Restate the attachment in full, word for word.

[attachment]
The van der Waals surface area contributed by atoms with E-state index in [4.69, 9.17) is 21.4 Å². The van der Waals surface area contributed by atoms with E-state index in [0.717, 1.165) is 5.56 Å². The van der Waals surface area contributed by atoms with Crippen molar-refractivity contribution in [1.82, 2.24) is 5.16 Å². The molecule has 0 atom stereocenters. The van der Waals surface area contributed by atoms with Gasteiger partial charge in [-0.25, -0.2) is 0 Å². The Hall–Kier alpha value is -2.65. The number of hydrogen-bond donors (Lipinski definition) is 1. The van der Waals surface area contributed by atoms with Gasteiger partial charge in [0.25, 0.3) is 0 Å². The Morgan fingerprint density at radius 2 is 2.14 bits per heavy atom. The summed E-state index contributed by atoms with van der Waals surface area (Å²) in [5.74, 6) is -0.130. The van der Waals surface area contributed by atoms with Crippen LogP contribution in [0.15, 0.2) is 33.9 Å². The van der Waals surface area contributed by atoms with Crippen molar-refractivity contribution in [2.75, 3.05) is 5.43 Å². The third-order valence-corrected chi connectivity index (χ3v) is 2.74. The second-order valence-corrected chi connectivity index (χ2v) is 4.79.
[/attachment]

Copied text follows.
The van der Waals surface area contributed by atoms with E-state index in [4.69, 9.17) is 21.4 Å². The van der Waals surface area contributed by atoms with E-state index in [0.717, 1.165) is 5.56 Å². The van der Waals surface area contributed by atoms with Crippen molar-refractivity contribution in [1.82, 2.24) is 5.16 Å². The molecule has 0 atom stereocenters. The van der Waals surface area contributed by atoms with Gasteiger partial charge in [-0.25, -0.2) is 0 Å². The Hall–Kier alpha value is -2.65. The number of hydrogen-bond donors (Lipinski definition) is 1. The van der Waals surface area contributed by atoms with Gasteiger partial charge in [0.25, 0.3) is 0 Å². The Morgan fingerprint density at radius 2 is 2.14 bits per heavy atom. The summed E-state index contributed by atoms with van der Waals surface area (Å²) in [5.74, 6) is -0.130. The van der Waals surface area contributed by atoms with Crippen LogP contribution in [0.15, 0.2) is 33.9 Å². The van der Waals surface area contributed by atoms with Crippen molar-refractivity contribution in [2.75, 3.05) is 5.43 Å². The third-order valence-corrected chi connectivity index (χ3v) is 2.74. The second-order valence-corrected chi connectivity index (χ2v) is 4.79.